FAITHFUL AND FREE
Isaiah 56:1, 6-7,
Chocolate or peanut butter…which do you prefer? You have to make a choice and you can only pick one. That is, until a candy company made the earth-shaking announcement that it put them together in the same candy bar! (I’m dating myself…this happened some time ago.) But the point here is that some things that seem very different can indeed be combined.
Faithful or free…these seem to be contradictory, or at least rather far apart on the spectrum. But our readings today show us that God is faithful and, at the same time, God is free. God is faithful to the old and free to embrace the new. Our human tendency is to focus on one or the other, either faithful or free. But with God it’s both/and. As Scripture reminds us, “Our God is in heaven; whatever He wills, He does” (Psalm 115:3).
God is faithful to His chosen people, the Israelites. But God is also free and open to accepting “foreigners who join themselves to the Lord,” that is, those who hold to God’s covenant even if they are not Israelites by birth. Psalm 67, the Responsorial, echoes this thought, praising the Lord for extending “among all nations, your salvation.”
Jesus seems to ignore the plea of the Canaanite woman that He should set her daughter free from a demon. When the disciples become annoyed at the woman’s insistent calls, Jesus says, “I was sent only to the lost sheep of the house of Israel.” He is faithful to His mission. But what persuaded Him to help this woman? It was her persistence and her faith, which Jesus characterized as “great.” (The Lord did not use the term “great” to describe the faith of his disciples…it was usually “little” or “none.”) Jesus was indeed conscious of His primary mission and faithful to it, but certainly felt free to make an exception in face of great faith.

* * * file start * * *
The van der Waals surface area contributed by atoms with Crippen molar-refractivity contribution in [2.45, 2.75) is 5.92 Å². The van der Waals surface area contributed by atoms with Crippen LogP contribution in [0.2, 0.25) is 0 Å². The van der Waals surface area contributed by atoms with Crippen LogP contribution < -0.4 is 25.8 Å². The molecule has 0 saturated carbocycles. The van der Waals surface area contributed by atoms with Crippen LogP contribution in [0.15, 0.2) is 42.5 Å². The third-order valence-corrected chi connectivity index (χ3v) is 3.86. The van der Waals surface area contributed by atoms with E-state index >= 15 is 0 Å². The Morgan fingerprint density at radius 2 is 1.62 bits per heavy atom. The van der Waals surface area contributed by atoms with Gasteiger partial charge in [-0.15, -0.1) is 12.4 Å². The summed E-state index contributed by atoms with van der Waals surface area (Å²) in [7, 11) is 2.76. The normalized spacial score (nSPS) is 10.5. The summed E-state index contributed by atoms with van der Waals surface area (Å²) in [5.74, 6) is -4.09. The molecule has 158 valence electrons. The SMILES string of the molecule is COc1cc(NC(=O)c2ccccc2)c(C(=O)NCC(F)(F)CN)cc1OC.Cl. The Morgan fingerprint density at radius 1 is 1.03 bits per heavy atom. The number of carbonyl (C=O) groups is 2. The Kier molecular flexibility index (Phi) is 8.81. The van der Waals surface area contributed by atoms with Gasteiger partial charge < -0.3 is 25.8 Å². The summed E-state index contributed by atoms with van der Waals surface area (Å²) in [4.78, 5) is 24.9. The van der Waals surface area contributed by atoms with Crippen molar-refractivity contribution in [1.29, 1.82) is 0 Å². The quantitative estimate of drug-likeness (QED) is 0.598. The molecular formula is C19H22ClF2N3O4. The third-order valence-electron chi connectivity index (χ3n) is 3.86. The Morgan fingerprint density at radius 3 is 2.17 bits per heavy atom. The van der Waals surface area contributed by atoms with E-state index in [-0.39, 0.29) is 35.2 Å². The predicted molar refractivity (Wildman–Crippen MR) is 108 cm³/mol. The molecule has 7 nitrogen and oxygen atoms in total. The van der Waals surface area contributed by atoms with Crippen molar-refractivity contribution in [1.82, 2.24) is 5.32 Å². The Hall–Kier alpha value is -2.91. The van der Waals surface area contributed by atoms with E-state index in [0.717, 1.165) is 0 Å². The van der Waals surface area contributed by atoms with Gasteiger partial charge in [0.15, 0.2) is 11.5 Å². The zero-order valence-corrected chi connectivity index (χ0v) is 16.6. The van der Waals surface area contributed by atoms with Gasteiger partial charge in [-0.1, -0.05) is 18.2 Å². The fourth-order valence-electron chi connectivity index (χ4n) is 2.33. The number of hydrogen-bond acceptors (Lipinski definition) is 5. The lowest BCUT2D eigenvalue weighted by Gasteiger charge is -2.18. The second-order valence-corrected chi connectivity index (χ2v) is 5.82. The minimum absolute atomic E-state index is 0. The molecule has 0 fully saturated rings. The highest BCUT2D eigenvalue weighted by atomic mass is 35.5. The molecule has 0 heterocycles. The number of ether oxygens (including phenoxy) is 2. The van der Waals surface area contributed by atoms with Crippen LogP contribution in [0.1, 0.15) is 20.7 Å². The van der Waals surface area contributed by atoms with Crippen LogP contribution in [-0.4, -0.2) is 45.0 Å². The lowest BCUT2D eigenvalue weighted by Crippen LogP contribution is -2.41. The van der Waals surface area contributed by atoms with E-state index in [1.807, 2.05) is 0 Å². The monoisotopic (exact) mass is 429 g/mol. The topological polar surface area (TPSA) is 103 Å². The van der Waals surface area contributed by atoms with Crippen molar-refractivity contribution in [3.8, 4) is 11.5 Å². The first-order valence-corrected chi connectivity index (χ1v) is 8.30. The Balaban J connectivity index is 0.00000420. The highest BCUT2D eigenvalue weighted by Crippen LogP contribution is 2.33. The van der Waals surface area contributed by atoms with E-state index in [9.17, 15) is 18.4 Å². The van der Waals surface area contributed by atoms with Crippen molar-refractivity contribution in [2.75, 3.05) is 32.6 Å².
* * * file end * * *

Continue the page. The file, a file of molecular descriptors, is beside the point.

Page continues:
St. Paul reminds us that God is faithful: “The gifts and call of God are irrevocable.” God will always be faithful to Israel. But St. Paul is also the Apostle of God’s mercy to the Gentiles – the herald of God’s freedom to act as He chooses. “For God delivered all to disobedience that he might have mercy on all.”
LET GOD BE GOD!
What should we take away from the word of God today? Just this: Let God be God! For our part, we should be as broad as God is and as narrow as God is – no more, no less. He sets the course and makes the rules. He is the Creator and we are the creatures. We can only praise the Lord that He is faithful to His covenant promises of old and likewise praise Him that He is free to have mercy on whom He wishes. And let us especially praise God that we are the recipients of that mercy!